Today, I was thrilled at my students' astuteness in talking about what it means to be a fake writer (which was what we started with) as opposed to being a real writer. I framed it like this: "There are times when everyone is supposed to write, but kind of fakes it, right?" They thought this was funny, but I love that the relationship piece of my teaching is strong and students feel safe to share answers to tough questions like this with honesty. The kids were EAGER to share all of the ways they have been fake writers or ways they have seen classmates engage in FAKE WRITING behavior. This was fun and helpful. We learned that understanding how it looks to be a fake writer will help us be better at being a real writer. They also see that Mrs. Schmidt is not to be fooled! CACKLECACKLE!!

I look forward to hearing your feedback and to follow each other for more rich experiences for our students.
Have a fantastic day!

The Blind Can Read

One message I drive home hard with my students (no matter the age level I have taught) has been to understand what READING is. I begin by asking my students which body part they believe most essential to be able to read. Never fail… kids say, "Eyes!" Very good. We explore a little and I ask if they know whether or not blind people can read. Some students have a little bit of prior knowledge about braille (not typically the vocabulary), so we learn a little about that! They love it!

So if blind people can read, then what it the most important body part for being able to read. I lead them to … dut dada DAAAAAA! 

THE BRAIN! It doesn't take long before kids know that their brain is the most essential body part to being a reader; however, if you've worked with readers for any length of time… 20 years, 20 minutes, or anything in between, you know that applying that knowledge is a whole new beast. Perhaps you feel like this…
So… I was thrilled to incorporate into my teaching (sometime around 2001) what we dubbed: Active Reading Strategies.
BTW- this was 6th grade, where we developed these strategies.  Within the year, we decided that naming these strategies Active READING Strategies might be counter-productive to what we want. We changed it to Active Thinking Strategies, made some revisions, and caught the attention of our Learning and Teaching department to adopt and implement (in various forms) K-12 in our district.  It has been maintained over the years. 

Even when I moved from 6th to 2nd grade, I used most of this language to help students understand how to interact with text. I modified them a bit, though, and make it more accessible to my students.

While using Monitor Meaning as the basis for good reading, I focus heavily on Question/Connect/Predict in September and October. 

These are revisited throughout the year on a cyclical basis as well as in response to formative assessment results.

You may be familiar with  Decoding and Comprehension strategies that are aligned with Beanie Babies. Oh how I just LOVE these!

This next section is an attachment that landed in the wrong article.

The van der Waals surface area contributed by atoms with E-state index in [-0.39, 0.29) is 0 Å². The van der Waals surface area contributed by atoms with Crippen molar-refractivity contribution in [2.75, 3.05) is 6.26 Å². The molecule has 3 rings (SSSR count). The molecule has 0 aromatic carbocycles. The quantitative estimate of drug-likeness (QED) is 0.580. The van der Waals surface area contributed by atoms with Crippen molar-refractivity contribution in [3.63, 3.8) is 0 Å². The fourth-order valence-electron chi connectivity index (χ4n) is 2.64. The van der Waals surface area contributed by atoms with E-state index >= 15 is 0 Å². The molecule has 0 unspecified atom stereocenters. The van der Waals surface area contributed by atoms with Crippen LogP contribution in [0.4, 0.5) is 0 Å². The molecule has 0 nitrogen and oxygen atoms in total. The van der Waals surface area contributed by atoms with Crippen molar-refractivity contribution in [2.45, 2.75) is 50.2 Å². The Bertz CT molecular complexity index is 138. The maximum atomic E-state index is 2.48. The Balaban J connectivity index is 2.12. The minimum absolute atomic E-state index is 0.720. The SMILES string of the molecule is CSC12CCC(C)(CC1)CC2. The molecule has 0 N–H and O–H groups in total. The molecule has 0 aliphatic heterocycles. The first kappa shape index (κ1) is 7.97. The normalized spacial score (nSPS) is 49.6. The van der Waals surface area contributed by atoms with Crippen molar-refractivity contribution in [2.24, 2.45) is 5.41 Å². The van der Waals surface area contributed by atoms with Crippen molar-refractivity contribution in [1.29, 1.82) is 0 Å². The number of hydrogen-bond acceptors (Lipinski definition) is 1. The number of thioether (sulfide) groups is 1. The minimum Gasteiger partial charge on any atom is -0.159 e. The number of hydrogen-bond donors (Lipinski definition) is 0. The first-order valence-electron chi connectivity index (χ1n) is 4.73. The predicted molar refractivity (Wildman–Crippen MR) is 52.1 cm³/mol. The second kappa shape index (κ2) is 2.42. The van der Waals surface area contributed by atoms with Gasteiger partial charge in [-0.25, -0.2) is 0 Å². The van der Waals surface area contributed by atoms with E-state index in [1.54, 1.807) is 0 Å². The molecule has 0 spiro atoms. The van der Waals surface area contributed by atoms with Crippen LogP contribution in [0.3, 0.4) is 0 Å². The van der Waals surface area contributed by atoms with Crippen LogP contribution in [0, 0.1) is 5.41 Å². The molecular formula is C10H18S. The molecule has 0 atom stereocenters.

Beanie Babies are a great thrift store find-- but beware… if you're looking for specific ones, best of luck to you (I must've visited 5 thrift stores and all of the regular and grocery stores too). I never did find the right spider, but the bug I did find, works just fine.

I organized the babies into decoding and comprehension strategies and that worked fairly well for a year, but I started noticing that my students were more enjoying reading with a BB friend rather than using the strategy represented by that baby. SOOOOOO, I made some necklaces. On the front, I put a picture and the name of the BB and on the back, I put the description of how to use the strategy. 

As a former frustrated reader, I had to figure out how to enjoy reading. Monitor Meaning was the absolute KEY to this! My problem was that I could rarely remember what it was that I read… just horrible comprehension. I figured out (in my 30s) that the problem was my lack of engagement with the text. ATS was the key to this and most specifically so-- MONITOR MEANING!

 I love passing this life lesson of my own to my students. I teach my students to stop reading frequently to review in their mind what they've read as well as use one of our main three ATS: question, connect, and/or predict. We ask questions about the text and look for answers in our reading. We connect to our lives, to what we've heard of or seen (including text to text, text to self, and text to world), and we look for answers in the text to questions and predictions.
Praises because my students see that this is one way to make reading FUN! I love when they say things like, "We're already done? NOOOOOO! That was too fast!" These are the days that I just love love love luhhhh--uvvvvvv my job!

I look forward to hearing your feedback and to follow each other for more rich experiences for our students.
Have a fantastic day!